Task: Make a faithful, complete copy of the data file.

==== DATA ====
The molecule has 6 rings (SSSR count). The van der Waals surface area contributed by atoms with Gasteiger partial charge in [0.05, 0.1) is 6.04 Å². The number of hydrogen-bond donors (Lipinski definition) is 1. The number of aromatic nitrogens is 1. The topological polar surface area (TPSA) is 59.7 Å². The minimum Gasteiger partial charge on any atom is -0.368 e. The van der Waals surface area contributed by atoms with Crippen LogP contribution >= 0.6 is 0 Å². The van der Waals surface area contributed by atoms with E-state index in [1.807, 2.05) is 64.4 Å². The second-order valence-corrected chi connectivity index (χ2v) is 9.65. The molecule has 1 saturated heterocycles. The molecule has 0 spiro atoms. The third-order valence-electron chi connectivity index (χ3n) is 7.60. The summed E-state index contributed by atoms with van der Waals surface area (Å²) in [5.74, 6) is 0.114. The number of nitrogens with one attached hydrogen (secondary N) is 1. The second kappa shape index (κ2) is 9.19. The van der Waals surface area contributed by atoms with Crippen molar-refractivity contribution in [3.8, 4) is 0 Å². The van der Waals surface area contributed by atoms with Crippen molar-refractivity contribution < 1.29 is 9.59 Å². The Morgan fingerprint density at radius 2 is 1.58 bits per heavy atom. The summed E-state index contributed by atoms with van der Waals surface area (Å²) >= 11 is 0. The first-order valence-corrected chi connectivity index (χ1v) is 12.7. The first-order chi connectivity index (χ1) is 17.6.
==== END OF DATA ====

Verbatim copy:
The molecule has 6 rings (SSSR count). The van der Waals surface area contributed by atoms with Gasteiger partial charge in [0.05, 0.1) is 6.04 Å². The number of hydrogen-bond donors (Lipinski definition) is 1. The number of aromatic nitrogens is 1. The topological polar surface area (TPSA) is 59.7 Å². The minimum Gasteiger partial charge on any atom is -0.368 e. The van der Waals surface area contributed by atoms with Crippen LogP contribution >= 0.6 is 0 Å². The van der Waals surface area contributed by atoms with E-state index in [1.807, 2.05) is 64.4 Å². The second-order valence-corrected chi connectivity index (χ2v) is 9.65. The molecule has 1 saturated heterocycles. The molecule has 0 spiro atoms. The third-order valence-electron chi connectivity index (χ3n) is 7.60. The summed E-state index contributed by atoms with van der Waals surface area (Å²) in [5.74, 6) is 0.114. The number of nitrogens with one attached hydrogen (secondary N) is 1. The second kappa shape index (κ2) is 9.19. The van der Waals surface area contributed by atoms with Crippen molar-refractivity contribution in [3.8, 4) is 0 Å². The van der Waals surface area contributed by atoms with Crippen molar-refractivity contribution < 1.29 is 9.59 Å². The Morgan fingerprint density at radius 2 is 1.58 bits per heavy atom. The summed E-state index contributed by atoms with van der Waals surface area (Å²) >= 11 is 0. The first-order valence-corrected chi connectivity index (χ1v) is 12.7. The first-order chi connectivity index (χ1) is 17.6.